I agree Allison and I think another commenter said that, yes, it’s good to give yourself a break but that the twitter thread is maybe a little too sweeping. I am a perfectionist (the type that is paralysed into inaction); I surround myself with notes that say things like ‘anything you write is better than the nothing you have done now’, but as I have begun mastering this perfectionism and learnt how it stems from very deep insecurity, I have started to see the value in doing things well for the very first time. Not for others, but for my own sense of satisfaction. I do also see the value in showing up at all. My mantra is friendship is 90% attendance. But if I show up to dinner with a friend and am on my phone the whole time, I may as well have stayed at home. Telling my friend I have no emotional energy can we skip dinner and watch Booksmart for the gagillionth time, totally cool. Learning when to slack and when to pull yourself up is the real mark of overcoming perfectionism in my opinion.
I know what you mean, Allison. I wonder if it’s helpful to differentiate between things we love to do, and things we have to do. I really enjoy making my home beautiful. And I do it well almost without trying. I don’t enjoy keeping financial records for my businesses. I can do it, and I am fully capable of doing it well. But I dread it and put it off. And I would say half-assing it is better than not doing it at all.
I’m not sure if that even helps. Hah!
I tell myself constantly that doing one small thing will make whatever situation my mind is catastrophizing over better. This thinking helps me see that one thing I do as valuable and helps me to stick around for another day when otherwise, I would run for the hills.
Totally. I have the same process when I’m stuck. If I can break down a task into small enough pieces that I can accomplish one piece quickly, it can jump start me.
this is one of the best things I have ever read.
I feel the same way. I’m still not totally sure why it struck me so much. But I keep thinking about it.
I run our school spelling bees for 2nd-8th grade, and I’ve started giving kids a speech about how while these are fun and some kids try really hard, ultimately it’s about trying something, putting yourself out there, and supporting your classmates in their efforts. My “pep talk” includes how by the end of the week, only one kid is going to win it all and the rest of us will be the losers but that’s okay because we tried.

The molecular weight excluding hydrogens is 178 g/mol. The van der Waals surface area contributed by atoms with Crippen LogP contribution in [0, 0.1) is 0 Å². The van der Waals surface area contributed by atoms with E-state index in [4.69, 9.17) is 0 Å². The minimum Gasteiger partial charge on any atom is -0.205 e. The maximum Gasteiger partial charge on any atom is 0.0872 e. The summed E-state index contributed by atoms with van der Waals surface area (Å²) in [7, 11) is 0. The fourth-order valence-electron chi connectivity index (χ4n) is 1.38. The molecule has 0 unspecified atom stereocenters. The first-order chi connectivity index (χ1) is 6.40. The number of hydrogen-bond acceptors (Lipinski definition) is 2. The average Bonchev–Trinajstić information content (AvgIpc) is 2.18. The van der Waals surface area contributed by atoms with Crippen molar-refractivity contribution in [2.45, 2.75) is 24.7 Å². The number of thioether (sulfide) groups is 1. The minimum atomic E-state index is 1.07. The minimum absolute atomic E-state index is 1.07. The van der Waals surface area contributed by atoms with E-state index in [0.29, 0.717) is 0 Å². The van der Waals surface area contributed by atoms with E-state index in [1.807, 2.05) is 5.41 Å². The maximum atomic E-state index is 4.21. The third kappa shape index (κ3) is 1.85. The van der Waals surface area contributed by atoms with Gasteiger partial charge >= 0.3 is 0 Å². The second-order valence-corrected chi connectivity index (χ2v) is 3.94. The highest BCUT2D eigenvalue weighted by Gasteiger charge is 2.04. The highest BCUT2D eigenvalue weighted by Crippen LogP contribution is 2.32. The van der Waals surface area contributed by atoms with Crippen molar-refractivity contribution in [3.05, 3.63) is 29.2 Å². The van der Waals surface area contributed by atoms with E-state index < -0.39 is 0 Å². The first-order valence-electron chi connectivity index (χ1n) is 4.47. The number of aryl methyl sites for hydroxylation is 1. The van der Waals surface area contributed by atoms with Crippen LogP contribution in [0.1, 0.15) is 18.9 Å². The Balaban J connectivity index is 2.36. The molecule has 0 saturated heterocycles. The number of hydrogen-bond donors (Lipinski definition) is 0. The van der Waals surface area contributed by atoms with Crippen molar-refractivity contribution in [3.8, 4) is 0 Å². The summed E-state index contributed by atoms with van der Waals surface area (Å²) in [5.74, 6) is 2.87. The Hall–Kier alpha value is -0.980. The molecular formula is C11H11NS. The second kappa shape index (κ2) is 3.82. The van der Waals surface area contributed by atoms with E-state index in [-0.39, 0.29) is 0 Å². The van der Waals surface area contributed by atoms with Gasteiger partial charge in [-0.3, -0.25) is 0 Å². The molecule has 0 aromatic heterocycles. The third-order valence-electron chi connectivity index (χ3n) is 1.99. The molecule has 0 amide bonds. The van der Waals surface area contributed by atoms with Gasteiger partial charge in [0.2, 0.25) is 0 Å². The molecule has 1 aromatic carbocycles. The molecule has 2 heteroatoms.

It’s better to try and fail than not try at all, right?!
My main take out of this was that its time we stopped feeling bad about the things we can’t/don’t/didn’t do. The internal judging voice which comes in when you are not living up to this vision you have of how you should be in the world. I recently felt this when I didn’t meditate in the morning and I was beating myself up for it and then burst out laughing at the incongruity of getting upset about such a beautiful thing. Sure I want to meditate every morning but if I don’t have time or feel like it – that’s OK. Ditto with other things like wanting to bake a special dessert and then just buying ice creams for a dinner party. I’d rather have fun and be happy (and a bit lazy or slack) than do it all and be super stressed. We are all just too stressed.
Agreed that we are all too stressed.
I like this idea, but my point of view is more that we should get out and do more. Sometimes we hold back because we are just not good at something, but that is failing already. A person with only one talent might just have one talent…but a person that tries lots of things will naturally find many things they are talented at. I might not be great at art, but if I do it enough and it makes me happy, then that is what matters, right? How about the people that sing really poorly, but they are so excited to sing that you kind of smile because they are enjoying themselves so much? This reduces stress!